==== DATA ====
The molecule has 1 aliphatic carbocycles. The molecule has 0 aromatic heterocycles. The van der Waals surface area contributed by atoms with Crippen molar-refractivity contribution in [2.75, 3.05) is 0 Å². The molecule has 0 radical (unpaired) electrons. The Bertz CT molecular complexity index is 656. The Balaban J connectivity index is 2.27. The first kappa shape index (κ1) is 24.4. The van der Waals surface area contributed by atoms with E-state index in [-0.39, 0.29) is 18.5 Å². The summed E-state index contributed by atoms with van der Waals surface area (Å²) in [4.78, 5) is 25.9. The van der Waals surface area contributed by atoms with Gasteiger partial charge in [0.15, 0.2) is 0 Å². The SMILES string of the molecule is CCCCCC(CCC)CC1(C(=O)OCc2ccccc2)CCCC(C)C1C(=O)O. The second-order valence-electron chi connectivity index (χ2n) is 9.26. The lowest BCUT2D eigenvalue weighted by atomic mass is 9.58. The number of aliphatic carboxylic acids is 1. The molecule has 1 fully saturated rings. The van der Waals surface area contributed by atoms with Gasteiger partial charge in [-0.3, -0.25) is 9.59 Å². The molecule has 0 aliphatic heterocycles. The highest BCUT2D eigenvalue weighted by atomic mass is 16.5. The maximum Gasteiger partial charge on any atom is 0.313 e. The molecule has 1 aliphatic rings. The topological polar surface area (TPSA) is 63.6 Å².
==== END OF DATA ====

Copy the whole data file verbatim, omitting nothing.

The molecule has 1 aliphatic carbocycles. The molecule has 0 aromatic heterocycles. The van der Waals surface area contributed by atoms with Crippen molar-refractivity contribution in [2.75, 3.05) is 0 Å². The molecule has 0 radical (unpaired) electrons. The Bertz CT molecular complexity index is 656. The Balaban J connectivity index is 2.27. The first kappa shape index (κ1) is 24.4. The van der Waals surface area contributed by atoms with E-state index in [-0.39, 0.29) is 18.5 Å². The summed E-state index contributed by atoms with van der Waals surface area (Å²) in [4.78, 5) is 25.9. The van der Waals surface area contributed by atoms with Gasteiger partial charge in [0.15, 0.2) is 0 Å². The SMILES string of the molecule is CCCCCC(CCC)CC1(C(=O)OCc2ccccc2)CCCC(C)C1C(=O)O. The second-order valence-electron chi connectivity index (χ2n) is 9.26. The lowest BCUT2D eigenvalue weighted by atomic mass is 9.58. The number of aliphatic carboxylic acids is 1. The molecule has 1 fully saturated rings. The van der Waals surface area contributed by atoms with Gasteiger partial charge in [-0.3, -0.25) is 9.59 Å². The molecule has 0 aliphatic heterocycles. The highest BCUT2D eigenvalue weighted by atomic mass is 16.5. The maximum Gasteiger partial charge on any atom is 0.313 e. The molecule has 1 aliphatic rings. The topological polar surface area (TPSA) is 63.6 Å².